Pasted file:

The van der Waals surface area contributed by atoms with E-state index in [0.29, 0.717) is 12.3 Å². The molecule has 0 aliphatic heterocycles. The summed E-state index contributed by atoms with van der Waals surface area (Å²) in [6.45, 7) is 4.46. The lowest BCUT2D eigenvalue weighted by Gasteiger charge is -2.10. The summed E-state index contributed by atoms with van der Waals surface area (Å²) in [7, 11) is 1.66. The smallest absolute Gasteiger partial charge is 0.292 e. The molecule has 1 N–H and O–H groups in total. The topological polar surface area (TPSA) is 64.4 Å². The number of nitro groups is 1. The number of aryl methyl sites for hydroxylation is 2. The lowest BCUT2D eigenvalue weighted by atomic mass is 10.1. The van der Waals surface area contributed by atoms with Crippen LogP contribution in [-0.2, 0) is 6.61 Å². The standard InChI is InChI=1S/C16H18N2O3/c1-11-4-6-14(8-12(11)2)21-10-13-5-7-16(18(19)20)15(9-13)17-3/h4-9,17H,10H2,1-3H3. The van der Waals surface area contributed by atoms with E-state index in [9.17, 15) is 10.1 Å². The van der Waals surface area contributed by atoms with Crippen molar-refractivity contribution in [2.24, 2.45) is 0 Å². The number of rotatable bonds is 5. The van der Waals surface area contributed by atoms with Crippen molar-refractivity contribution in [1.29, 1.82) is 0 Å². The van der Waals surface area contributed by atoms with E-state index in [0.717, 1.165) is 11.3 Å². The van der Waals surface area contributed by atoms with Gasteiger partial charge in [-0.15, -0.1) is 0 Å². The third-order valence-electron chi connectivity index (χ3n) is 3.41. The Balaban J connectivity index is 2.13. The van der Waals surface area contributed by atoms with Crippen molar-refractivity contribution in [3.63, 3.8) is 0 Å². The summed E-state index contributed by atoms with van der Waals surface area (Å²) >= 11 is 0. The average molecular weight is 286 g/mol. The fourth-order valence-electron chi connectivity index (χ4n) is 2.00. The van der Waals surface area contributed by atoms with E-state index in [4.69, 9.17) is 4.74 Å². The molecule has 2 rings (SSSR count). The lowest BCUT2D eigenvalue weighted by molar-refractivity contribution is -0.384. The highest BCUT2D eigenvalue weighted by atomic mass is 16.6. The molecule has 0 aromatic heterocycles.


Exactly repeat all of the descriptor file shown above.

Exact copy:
The van der Waals surface area contributed by atoms with E-state index in [0.29, 0.717) is 12.3 Å². The molecule has 0 aliphatic heterocycles. The summed E-state index contributed by atoms with van der Waals surface area (Å²) in [6.45, 7) is 4.46. The lowest BCUT2D eigenvalue weighted by Gasteiger charge is -2.10. The summed E-state index contributed by atoms with van der Waals surface area (Å²) in [7, 11) is 1.66. The smallest absolute Gasteiger partial charge is 0.292 e. The molecule has 1 N–H and O–H groups in total. The topological polar surface area (TPSA) is 64.4 Å². The number of nitro groups is 1. The number of aryl methyl sites for hydroxylation is 2. The lowest BCUT2D eigenvalue weighted by atomic mass is 10.1. The van der Waals surface area contributed by atoms with Crippen LogP contribution in [-0.2, 0) is 6.61 Å². The standard InChI is InChI=1S/C16H18N2O3/c1-11-4-6-14(8-12(11)2)21-10-13-5-7-16(18(19)20)15(9-13)17-3/h4-9,17H,10H2,1-3H3. The van der Waals surface area contributed by atoms with E-state index in [9.17, 15) is 10.1 Å². The van der Waals surface area contributed by atoms with Crippen molar-refractivity contribution in [2.24, 2.45) is 0 Å². The number of rotatable bonds is 5. The van der Waals surface area contributed by atoms with Crippen molar-refractivity contribution in [1.29, 1.82) is 0 Å². The van der Waals surface area contributed by atoms with E-state index in [0.717, 1.165) is 11.3 Å². The van der Waals surface area contributed by atoms with Gasteiger partial charge in [-0.15, -0.1) is 0 Å². The third-order valence-electron chi connectivity index (χ3n) is 3.41. The Balaban J connectivity index is 2.13. The van der Waals surface area contributed by atoms with Crippen molar-refractivity contribution in [3.63, 3.8) is 0 Å². The summed E-state index contributed by atoms with van der Waals surface area (Å²) >= 11 is 0. The average molecular weight is 286 g/mol. The fourth-order valence-electron chi connectivity index (χ4n) is 2.00. The van der Waals surface area contributed by atoms with E-state index in [4.69, 9.17) is 4.74 Å². The molecule has 2 rings (SSSR count). The lowest BCUT2D eigenvalue weighted by molar-refractivity contribution is -0.384. The highest BCUT2D eigenvalue weighted by atomic mass is 16.6. The molecule has 0 aromatic heterocycles.